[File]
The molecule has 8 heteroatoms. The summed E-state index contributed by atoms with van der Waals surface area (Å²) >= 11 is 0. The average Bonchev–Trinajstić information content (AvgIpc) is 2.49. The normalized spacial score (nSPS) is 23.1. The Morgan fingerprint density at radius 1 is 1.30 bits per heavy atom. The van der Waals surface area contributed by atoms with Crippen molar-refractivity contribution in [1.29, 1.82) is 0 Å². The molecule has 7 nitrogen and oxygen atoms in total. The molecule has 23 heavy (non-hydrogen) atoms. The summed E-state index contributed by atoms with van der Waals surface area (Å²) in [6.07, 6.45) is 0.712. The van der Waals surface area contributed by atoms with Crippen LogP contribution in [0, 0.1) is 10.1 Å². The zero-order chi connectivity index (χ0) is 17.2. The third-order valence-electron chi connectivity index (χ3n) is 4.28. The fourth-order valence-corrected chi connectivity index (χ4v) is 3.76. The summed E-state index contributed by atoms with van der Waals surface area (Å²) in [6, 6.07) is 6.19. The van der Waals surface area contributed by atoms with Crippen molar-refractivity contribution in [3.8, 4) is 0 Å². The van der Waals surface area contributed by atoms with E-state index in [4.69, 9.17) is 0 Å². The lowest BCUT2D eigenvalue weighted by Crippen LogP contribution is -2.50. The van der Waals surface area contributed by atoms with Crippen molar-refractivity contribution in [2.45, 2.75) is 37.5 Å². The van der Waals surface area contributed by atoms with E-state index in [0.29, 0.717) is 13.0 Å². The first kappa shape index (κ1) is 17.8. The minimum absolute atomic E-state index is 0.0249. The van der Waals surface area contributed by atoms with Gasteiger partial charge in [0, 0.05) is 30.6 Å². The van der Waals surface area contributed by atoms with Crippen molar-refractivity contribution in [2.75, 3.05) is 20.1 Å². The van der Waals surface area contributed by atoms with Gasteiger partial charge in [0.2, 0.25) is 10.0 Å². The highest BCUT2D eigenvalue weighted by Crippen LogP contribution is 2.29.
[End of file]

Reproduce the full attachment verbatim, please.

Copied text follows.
The molecule has 8 heteroatoms. The summed E-state index contributed by atoms with van der Waals surface area (Å²) >= 11 is 0. The average Bonchev–Trinajstić information content (AvgIpc) is 2.49. The normalized spacial score (nSPS) is 23.1. The Morgan fingerprint density at radius 1 is 1.30 bits per heavy atom. The van der Waals surface area contributed by atoms with Crippen molar-refractivity contribution in [1.29, 1.82) is 0 Å². The molecule has 7 nitrogen and oxygen atoms in total. The molecule has 23 heavy (non-hydrogen) atoms. The summed E-state index contributed by atoms with van der Waals surface area (Å²) in [6.07, 6.45) is 0.712. The van der Waals surface area contributed by atoms with Crippen LogP contribution in [0, 0.1) is 10.1 Å². The zero-order chi connectivity index (χ0) is 17.2. The third-order valence-electron chi connectivity index (χ3n) is 4.28. The fourth-order valence-corrected chi connectivity index (χ4v) is 3.76. The summed E-state index contributed by atoms with van der Waals surface area (Å²) in [6, 6.07) is 6.19. The van der Waals surface area contributed by atoms with Crippen molar-refractivity contribution in [3.8, 4) is 0 Å². The van der Waals surface area contributed by atoms with E-state index in [4.69, 9.17) is 0 Å². The lowest BCUT2D eigenvalue weighted by Crippen LogP contribution is -2.50. The van der Waals surface area contributed by atoms with Crippen molar-refractivity contribution in [2.45, 2.75) is 37.5 Å². The van der Waals surface area contributed by atoms with E-state index in [0.29, 0.717) is 13.0 Å². The first kappa shape index (κ1) is 17.8. The minimum absolute atomic E-state index is 0.0249. The van der Waals surface area contributed by atoms with Gasteiger partial charge in [0, 0.05) is 30.6 Å². The van der Waals surface area contributed by atoms with Crippen molar-refractivity contribution in [2.75, 3.05) is 20.1 Å². The van der Waals surface area contributed by atoms with Gasteiger partial charge in [0.2, 0.25) is 10.0 Å². The highest BCUT2D eigenvalue weighted by Crippen LogP contribution is 2.29.